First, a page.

And through South Africa has improved its national approach to mental health, it still falls short in this area. Only 4.6% of the health budget goes towards mental services, which is less than half the equivalent percentage in England.

What should be noted though is that South Africa’s private healthcare remains amongst the continent’s best options, especially for expats living in other African countries such as Kenya.

Expats should also be aware that the country is still struggling to combat an HIV epidemic that kills tens of thousands every year. The burden this places on the public healthcare system makes it harder to tackle other common conditions like cancer, diabetes, and tuberculosis.

112. Whether it’s to get assistance for a medical issue, fire, or a crime, calling 112 will allow an operator to patch you through to the relevant department.

Cape Town at dusk

The glowing streetlights in Cape Town illuminating the city during dusk

Quality of healthcare in South Africa

To put it lightly, there’s a lot of room for improvement in the South African healthcare system. The country ranked 49th out of 89 countries on the 2019 Global Healthcare Index the highest-ranking African country, although still sitting below countries including India, Sri Lanka, and the Philippines.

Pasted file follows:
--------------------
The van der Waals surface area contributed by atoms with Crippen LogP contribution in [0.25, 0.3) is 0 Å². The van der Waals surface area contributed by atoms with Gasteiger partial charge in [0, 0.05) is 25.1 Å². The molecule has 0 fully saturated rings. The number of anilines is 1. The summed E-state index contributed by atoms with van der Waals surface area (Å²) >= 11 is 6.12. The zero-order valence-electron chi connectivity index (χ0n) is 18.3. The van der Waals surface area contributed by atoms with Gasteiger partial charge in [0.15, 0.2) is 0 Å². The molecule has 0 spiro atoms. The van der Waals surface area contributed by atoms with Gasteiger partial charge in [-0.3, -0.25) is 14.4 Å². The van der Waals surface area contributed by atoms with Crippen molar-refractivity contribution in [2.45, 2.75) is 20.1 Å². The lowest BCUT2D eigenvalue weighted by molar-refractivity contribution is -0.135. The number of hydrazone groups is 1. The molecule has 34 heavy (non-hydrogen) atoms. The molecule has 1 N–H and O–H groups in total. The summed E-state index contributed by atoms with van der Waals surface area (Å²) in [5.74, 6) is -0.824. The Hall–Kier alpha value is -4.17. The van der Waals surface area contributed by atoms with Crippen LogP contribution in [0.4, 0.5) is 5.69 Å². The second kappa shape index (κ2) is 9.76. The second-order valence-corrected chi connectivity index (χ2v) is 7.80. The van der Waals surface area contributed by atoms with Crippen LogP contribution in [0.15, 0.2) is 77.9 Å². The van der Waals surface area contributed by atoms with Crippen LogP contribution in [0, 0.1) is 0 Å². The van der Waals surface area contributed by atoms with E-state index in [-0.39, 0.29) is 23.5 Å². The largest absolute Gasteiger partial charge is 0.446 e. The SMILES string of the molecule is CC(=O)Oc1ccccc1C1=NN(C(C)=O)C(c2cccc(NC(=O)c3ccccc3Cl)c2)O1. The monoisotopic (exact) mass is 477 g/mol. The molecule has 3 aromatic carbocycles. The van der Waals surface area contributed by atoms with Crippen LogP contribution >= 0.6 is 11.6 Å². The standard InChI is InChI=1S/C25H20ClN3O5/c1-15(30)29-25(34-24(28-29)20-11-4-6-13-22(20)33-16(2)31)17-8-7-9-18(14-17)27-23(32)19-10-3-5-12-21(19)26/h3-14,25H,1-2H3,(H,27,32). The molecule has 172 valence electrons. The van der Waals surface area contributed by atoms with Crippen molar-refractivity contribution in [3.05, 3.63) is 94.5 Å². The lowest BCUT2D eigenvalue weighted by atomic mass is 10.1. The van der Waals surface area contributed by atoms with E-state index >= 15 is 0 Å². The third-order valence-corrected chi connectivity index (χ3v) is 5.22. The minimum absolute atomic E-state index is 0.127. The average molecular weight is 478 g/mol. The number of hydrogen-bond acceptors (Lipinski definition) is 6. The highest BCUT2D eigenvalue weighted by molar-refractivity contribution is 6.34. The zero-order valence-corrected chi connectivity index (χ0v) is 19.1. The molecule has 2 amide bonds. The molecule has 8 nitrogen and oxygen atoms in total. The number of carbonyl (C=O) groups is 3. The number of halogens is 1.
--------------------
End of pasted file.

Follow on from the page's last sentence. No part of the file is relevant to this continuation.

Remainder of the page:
Plus, the average life expectancy doesn’t paint a very optimistic picture, with men living for roughly 61.1 years and women for 67.3 a number of years below the global averages of 67 years and 71.1 years respectively.

The country’s poorest people do have access to free treatment at about 3,800 clinics and hospitals, though these facilities are often plagued by broken equipment and shortages of medicine. As the working conditions have worsened over the years, doctors and nurses often find more well-paid work in the private sector, with safer working conditions and more up to date equipment. 

This has resulted in South Africa’s public healthcare system having a miserable doctor-patient ratio of 0.9 per 1,000 lower than in Brazil, Russia, China and Mexico. According to Expatica, The Western Cape’s public healthcare is a few strides ahead of the rest of the country, as its irregular expenditure is much lower than the other eight provinces. So, if you can’t afford private healthcare, perhaps this area of South Africa might be a good option for your next home? 

To give you a rough idea of just how under-funded the public healthcare system is, here’s a comparison of annual expenditure in South Africa and the UK. 

Data from

So, if you’re moving to South Africa from the UK, swapping the NHS for the South African public healthcare might be a bit of a shock. 

Roughly 39% of people agreed that “the health system frequently lets patients down” in South Africa.

Private vs public healthcare in South Africa

There are pros and cons to both healthcare options, but ultimately, expats tend to go for the private service this way, you can experience better conditions and shorter waiting times.